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Cell. 1992 Feb 21;68(4):625-34.

Antigen analog-major histocompatibility complexes act as antagonists of the T cell receptor.

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Cytel, San Diego, California 92121.


A novel mechanism for inhibition of T cell responses is described. Using the recognition of the influenza hemagglutinin (HA) 307-319 peptide in the context of DR1 class II major histocompatibility complex molecules, we have found that nonstimulatory analogs of the HA peptide preferentially inhibit HA-specific T cells in inhibition of antigen presentation assays. This antigen-specific effect could be generalized to another DR1-restricted peptide, Tetanus toxoid 830-843. Direct binding and cellular experiments indicated that the mechanism responsible was distinct from competition for binding to DR1 molecules. Likewise, negative signaling and induction of T cell tolerance could also be excluded as effector mechanisms. Thus, the most likely mechanism for this effect is engagement of antigen-specific T cell receptors by DR1-peptide analog complexes, which results in antigen-specific competitive blocking of T cell responses by virtue of their capacity to compete with DR1-antigen complexes for binding to the T cell receptor.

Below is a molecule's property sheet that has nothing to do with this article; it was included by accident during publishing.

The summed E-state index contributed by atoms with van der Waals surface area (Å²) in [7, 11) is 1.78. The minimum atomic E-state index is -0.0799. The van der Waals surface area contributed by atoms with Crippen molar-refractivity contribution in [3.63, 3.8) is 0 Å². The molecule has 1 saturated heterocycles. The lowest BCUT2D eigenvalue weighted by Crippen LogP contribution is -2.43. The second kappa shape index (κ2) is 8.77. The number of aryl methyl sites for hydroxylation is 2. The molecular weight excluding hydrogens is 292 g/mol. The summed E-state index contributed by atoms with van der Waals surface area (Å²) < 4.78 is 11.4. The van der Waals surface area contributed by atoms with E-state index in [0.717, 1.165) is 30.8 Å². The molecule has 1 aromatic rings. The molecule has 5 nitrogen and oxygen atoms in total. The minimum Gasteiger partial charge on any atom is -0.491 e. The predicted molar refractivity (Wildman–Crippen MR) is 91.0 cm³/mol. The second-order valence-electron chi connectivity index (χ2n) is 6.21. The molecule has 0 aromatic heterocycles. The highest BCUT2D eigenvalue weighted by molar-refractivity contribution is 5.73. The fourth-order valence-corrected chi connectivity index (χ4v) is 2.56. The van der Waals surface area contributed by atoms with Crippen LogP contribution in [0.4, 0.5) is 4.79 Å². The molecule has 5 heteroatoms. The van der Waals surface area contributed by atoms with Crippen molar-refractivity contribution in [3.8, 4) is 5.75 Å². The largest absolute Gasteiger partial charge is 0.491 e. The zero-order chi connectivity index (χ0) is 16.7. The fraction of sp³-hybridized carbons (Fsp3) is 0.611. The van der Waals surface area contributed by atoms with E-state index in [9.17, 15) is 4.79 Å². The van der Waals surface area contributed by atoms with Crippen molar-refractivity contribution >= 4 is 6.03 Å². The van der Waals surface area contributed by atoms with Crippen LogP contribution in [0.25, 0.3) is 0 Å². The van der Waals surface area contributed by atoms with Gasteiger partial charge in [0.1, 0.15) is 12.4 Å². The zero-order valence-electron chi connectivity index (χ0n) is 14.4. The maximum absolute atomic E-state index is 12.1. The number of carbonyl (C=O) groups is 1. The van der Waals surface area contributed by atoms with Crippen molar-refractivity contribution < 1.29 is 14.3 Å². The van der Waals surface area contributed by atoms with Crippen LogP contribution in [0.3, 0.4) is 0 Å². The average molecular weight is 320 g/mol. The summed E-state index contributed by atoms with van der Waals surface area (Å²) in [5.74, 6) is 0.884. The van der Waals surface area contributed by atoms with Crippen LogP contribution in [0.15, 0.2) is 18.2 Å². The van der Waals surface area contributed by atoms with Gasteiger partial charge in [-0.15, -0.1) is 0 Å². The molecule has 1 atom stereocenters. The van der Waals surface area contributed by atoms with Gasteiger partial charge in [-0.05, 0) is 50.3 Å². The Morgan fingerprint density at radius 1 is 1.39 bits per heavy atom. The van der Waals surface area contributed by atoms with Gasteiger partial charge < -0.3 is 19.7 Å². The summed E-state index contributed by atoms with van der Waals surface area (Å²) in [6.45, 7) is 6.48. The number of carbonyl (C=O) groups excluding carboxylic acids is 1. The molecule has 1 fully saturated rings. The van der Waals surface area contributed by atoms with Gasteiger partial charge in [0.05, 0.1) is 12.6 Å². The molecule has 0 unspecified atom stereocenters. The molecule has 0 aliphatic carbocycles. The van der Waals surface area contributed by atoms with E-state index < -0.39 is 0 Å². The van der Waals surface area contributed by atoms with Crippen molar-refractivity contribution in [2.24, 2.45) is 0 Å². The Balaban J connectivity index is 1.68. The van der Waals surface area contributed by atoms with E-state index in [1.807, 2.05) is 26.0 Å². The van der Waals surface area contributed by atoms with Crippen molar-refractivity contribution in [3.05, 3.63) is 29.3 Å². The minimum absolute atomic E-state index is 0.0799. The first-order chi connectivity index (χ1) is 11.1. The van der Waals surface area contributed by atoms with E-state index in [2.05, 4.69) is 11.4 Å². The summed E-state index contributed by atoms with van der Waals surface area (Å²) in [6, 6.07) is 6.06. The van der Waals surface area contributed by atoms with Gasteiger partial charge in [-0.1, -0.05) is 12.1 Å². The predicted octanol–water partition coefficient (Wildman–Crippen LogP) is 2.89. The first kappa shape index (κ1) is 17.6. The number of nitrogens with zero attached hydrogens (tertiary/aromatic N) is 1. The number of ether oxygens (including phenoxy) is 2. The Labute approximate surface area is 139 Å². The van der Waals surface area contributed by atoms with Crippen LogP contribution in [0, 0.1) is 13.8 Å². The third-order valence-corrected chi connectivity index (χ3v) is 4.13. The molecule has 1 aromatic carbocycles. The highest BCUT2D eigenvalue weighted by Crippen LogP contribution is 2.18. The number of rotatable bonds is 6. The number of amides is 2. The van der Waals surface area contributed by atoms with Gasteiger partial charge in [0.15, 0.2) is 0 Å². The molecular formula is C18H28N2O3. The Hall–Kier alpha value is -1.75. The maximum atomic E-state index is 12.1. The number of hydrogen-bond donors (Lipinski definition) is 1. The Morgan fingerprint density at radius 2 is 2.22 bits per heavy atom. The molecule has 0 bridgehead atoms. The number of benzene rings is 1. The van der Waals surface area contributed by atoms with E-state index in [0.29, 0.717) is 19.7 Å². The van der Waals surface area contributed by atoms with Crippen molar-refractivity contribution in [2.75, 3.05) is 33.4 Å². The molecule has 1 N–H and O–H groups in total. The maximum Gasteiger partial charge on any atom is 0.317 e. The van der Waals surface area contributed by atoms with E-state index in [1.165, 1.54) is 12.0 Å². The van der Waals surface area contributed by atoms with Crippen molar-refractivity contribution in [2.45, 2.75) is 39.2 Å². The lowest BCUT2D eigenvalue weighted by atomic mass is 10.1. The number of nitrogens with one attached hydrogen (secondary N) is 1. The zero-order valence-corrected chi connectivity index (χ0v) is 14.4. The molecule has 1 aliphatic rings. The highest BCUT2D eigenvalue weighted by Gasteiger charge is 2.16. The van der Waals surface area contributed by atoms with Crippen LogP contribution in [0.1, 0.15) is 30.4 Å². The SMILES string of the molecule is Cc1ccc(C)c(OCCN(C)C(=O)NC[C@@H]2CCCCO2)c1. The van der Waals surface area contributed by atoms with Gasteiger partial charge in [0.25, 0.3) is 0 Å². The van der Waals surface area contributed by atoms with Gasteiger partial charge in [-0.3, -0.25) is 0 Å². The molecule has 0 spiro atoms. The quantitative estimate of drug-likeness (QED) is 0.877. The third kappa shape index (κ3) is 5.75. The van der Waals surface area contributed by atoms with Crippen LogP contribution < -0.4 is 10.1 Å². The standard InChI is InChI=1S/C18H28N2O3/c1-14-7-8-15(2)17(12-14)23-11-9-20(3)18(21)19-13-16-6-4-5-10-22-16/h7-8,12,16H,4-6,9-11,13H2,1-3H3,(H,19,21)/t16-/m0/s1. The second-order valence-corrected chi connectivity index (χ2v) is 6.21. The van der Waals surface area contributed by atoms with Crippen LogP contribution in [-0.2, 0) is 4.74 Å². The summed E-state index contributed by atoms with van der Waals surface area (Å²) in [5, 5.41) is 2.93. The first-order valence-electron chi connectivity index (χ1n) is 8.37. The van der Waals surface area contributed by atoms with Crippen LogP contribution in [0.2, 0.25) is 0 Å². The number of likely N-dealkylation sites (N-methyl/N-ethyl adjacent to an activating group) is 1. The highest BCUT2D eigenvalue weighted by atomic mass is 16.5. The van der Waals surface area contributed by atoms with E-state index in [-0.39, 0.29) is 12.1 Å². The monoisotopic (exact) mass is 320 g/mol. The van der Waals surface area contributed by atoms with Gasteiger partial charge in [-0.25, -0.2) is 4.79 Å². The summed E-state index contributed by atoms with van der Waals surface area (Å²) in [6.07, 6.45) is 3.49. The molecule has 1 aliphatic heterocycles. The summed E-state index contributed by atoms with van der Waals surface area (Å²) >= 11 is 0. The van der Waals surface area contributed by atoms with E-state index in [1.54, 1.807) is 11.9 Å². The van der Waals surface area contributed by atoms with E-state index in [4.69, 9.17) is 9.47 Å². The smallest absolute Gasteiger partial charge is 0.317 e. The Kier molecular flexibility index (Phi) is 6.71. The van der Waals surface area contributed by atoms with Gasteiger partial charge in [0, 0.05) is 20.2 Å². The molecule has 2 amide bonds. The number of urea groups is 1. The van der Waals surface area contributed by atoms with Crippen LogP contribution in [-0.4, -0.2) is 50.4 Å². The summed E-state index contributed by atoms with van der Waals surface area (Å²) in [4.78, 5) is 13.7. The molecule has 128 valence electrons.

[Indexed for MEDLINE]

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